Support For Facial Recognition Restrictions Grows

Tanner Avery

Director of The Center for New Frontiers

Tanner Avery
/ Blog
January 20, 2022

Support For Facial Recognition Restrictions Grows

Lawmakers from both sides of the aisle now recognize that Montana’s lack of uniform and transparent restrictions on how government agencies can use facial recognition poses a serious threat to the privacy of Montanans.

“I would unite with anybody to do right and with nobody to do wrong.” – Frederick Douglass

Last month Frontier launched its new series called Legislative Viewpoints in which legislators from both sides of the aisle can discuss red tape relief, fiscal responsibility, health care reform and more.

In this month’s Legislative Viewpoints columns both minority and majority leadership discuss Facial Recognition Technology (FRT) in Montana, an important issue more and more lawmakers are looking into. Lawmakers from both sides of the aisle now recognize that Montana’s lack of uniform and transparent restrictions on how government agencies can use FRT poses a serious threat to the privacy of Montanans.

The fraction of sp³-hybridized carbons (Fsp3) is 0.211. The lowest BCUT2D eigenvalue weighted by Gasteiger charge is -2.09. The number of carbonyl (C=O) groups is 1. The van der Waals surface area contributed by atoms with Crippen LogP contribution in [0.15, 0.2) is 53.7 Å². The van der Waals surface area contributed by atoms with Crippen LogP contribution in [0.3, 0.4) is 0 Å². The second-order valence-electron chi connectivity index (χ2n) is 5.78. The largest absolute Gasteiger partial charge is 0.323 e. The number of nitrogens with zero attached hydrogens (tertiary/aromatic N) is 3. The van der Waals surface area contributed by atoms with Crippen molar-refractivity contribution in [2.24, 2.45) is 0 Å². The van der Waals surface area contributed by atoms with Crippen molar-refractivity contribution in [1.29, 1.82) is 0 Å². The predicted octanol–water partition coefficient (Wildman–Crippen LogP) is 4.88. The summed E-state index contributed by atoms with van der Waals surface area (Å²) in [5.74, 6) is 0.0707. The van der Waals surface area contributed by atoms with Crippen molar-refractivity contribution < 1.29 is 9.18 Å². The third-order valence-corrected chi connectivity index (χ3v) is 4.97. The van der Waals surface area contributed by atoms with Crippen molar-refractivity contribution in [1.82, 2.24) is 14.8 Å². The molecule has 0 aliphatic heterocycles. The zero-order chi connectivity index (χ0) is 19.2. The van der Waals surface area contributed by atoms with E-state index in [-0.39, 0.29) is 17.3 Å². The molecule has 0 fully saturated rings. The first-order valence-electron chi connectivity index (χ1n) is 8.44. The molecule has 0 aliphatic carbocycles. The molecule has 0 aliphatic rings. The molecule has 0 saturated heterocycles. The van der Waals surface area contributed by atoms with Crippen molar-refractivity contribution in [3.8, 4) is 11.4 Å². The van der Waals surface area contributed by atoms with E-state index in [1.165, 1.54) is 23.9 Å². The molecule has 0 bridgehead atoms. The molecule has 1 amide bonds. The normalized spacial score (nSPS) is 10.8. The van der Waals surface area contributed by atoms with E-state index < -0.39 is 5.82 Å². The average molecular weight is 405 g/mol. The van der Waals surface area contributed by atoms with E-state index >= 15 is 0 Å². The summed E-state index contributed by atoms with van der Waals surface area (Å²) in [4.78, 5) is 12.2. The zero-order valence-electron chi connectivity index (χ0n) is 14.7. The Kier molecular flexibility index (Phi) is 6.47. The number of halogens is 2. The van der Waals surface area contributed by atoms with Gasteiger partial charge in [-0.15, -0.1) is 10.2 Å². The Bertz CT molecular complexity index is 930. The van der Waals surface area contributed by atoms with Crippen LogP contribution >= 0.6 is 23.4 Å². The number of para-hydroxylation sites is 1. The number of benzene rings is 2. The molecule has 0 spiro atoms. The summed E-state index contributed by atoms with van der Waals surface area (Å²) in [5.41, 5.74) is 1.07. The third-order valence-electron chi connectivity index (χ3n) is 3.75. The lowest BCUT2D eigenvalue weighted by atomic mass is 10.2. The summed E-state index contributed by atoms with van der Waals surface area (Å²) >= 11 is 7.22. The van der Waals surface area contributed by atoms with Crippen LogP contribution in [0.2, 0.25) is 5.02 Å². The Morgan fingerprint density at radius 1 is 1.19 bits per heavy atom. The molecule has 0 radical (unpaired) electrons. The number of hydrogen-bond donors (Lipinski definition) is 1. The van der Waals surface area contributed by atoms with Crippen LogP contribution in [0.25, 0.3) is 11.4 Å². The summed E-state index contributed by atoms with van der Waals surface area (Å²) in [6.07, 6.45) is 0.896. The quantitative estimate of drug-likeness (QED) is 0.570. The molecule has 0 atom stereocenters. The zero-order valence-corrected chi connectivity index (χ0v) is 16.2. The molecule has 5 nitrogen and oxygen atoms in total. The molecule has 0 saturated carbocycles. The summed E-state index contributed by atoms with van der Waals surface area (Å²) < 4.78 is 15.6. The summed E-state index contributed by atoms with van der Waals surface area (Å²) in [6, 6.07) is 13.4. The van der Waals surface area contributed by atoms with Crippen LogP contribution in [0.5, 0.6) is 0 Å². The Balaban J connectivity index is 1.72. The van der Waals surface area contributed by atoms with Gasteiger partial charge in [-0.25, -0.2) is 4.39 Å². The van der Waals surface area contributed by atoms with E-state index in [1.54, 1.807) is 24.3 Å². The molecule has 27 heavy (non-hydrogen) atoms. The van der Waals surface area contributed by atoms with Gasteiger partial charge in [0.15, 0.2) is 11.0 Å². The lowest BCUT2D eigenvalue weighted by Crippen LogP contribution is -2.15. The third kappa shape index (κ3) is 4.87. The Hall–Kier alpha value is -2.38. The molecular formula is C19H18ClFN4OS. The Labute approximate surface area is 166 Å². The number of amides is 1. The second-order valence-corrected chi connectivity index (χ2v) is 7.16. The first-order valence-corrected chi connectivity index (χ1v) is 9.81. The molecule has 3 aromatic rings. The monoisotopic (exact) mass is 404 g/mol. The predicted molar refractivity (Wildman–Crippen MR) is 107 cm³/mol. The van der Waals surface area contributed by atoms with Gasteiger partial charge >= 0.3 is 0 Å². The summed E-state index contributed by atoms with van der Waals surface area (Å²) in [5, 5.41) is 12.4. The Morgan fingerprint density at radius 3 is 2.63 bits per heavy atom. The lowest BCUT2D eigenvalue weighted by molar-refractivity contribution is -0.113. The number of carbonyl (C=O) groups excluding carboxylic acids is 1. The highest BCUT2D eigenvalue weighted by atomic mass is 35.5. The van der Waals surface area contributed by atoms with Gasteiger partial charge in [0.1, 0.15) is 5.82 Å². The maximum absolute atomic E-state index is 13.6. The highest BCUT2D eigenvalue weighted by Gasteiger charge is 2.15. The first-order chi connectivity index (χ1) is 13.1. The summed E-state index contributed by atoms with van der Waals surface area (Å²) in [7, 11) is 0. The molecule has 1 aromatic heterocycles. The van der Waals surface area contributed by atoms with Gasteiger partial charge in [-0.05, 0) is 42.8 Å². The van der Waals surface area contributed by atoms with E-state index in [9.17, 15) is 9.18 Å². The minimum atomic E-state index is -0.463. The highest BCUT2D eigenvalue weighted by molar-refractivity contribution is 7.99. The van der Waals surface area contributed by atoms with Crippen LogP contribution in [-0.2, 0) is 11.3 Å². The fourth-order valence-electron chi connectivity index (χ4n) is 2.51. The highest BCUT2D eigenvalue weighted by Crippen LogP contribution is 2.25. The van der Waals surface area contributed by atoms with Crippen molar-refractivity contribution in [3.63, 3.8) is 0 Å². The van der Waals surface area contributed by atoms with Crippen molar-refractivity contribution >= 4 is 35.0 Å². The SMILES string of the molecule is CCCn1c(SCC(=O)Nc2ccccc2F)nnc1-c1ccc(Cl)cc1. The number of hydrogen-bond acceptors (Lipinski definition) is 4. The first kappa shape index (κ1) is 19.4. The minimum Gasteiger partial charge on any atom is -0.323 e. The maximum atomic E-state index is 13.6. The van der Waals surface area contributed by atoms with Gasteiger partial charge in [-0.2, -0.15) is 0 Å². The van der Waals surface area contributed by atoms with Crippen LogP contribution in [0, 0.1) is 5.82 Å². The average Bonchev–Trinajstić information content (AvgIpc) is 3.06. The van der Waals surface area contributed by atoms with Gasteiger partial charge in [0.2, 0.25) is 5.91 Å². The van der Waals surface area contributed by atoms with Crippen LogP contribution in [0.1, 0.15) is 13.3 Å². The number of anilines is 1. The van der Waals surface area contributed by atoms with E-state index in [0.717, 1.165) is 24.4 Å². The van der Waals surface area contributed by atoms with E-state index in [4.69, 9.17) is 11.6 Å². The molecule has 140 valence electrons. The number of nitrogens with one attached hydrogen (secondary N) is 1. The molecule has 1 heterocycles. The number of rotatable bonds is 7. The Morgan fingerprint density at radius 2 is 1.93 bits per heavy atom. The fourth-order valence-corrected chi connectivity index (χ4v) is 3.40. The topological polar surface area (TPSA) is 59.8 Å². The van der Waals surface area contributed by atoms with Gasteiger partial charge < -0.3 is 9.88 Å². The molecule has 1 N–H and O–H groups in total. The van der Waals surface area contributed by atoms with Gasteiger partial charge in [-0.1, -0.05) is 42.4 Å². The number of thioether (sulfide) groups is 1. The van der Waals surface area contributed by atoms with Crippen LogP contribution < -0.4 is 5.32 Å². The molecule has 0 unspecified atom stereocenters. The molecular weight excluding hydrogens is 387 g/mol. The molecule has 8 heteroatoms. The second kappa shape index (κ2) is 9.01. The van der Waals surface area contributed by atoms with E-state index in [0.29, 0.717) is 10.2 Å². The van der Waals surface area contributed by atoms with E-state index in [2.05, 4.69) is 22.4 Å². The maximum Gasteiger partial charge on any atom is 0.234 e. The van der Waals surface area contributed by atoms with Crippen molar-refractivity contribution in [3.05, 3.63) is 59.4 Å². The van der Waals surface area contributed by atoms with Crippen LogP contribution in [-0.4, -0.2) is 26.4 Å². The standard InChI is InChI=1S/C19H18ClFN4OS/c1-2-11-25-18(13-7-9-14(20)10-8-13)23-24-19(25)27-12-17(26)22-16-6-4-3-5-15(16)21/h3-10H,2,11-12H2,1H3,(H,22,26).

This month’s updates come from Senator Ken Bogner and House Minority Leader Kim Abbott/Senate Minority Leader Jill Cohenour.

Majority Update

Senator Ken Bogner discussed how without clear limitations by the government, FRT has the potential to lead to the infringement of the liberties and rights of Montanans. Be sure to read the entire article.

“Our rights to not have our property or persons searched or seized without a warrant, to not be harassed by the government without good reason, and to conduct our own peaceful affairs with minimal intrusion are increasingly challenged by new technology.”

Minority Update

Kim Abbott, House Minority Leader, and Jill Cohenour, Senate Minority Leader, discussed their efforts to pass limitations on FRT last legislative session and how the current FRT study bill is providing much needed insight into the technologies current use, as well as potentially laying the groundwork for future legislation. Be sure to read the entire article.

“We know it’s possible to have an efficient and technologically adept state government, while also ensuring that this technology doesn’t run roughshod over our rights as Montanans.”


Tanner Avery

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